Someone on one of the forums I haunt asked this question. Being extremely interested both in knitting and in religious history, it was necessary to immediately start a search. Some say that the patron saint is Fiacre. It seems he was the patron of cap makers, and when knitted caps were “invented”, Fiacre got the nod by default. An early guild for knitters was organized in Paris in 1527 was named The Guild of St. Fiacre. So who was this person with the strange name?
It is said that Fiachra, or Fiacre, traveled to France from Ireland, in search of a quiet place in which to withdraw from society and devote his life to God. The bishop of Meaux granted him a plot of land on which he built a hermitage with a garden and a hospice for travellers, which over time grew into the village of Saint-Fiacre in Seine-et-Marne. Fiacre was reknowned for his healing powers, both spiritual and physical, but women were never allowed into the hermitage, possibly because one uppity female said he practiced witchcraft. Those who attempted to transgress usually suffered consequences, as in the case of a lady who was instantly struck mad. I wonder how Fiacre would feel today about being the patron saint of a craft performed by so many women!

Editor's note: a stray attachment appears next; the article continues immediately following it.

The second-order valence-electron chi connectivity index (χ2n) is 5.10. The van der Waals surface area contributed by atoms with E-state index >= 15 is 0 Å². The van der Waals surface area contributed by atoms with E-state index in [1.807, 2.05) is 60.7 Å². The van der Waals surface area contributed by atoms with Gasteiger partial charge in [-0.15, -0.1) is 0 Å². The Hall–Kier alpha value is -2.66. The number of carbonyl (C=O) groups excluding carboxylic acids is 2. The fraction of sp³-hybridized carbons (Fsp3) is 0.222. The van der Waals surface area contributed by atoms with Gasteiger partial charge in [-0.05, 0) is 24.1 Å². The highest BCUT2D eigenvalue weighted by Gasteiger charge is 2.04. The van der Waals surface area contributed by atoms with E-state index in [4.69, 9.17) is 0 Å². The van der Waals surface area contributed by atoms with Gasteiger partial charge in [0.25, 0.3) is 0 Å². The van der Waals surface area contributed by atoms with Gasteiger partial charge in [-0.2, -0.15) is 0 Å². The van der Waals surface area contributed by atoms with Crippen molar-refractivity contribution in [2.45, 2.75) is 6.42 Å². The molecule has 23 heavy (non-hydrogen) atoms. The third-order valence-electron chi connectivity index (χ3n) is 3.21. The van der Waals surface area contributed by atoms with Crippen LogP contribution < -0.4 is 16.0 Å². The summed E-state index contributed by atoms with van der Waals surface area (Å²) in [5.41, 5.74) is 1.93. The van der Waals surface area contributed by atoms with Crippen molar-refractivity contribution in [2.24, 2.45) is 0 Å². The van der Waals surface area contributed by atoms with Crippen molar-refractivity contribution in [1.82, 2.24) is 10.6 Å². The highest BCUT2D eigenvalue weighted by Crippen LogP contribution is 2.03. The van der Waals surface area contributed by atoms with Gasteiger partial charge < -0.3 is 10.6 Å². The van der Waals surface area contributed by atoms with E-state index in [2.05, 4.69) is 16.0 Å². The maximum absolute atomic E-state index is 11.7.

In addition to knitting, Fiacre is also patron of cab drivers and gardeners. French cabs are called fiacres because the first coach-for-hire enterprise in 17th century Paris was near a house named for him. Fiacre’s relics are still housed and visited in the cathedral at Meaux. I first heard this saint’s name at a local herb garden, Caprilands, which up until a few years ago, was internationally known. I even have a tiny statue of Fiacre in my own herb garden.
One of many miracle stories in Fiacre’s CV is that of a man whose genitals were sorely afflicted (I bet!) and, by making a wax model of his painful organ, which by custom would have been burned at the altar, was cured. Now there’s a picture! Did I mention that Fiacre is also the patron saint of STD’s? No lie!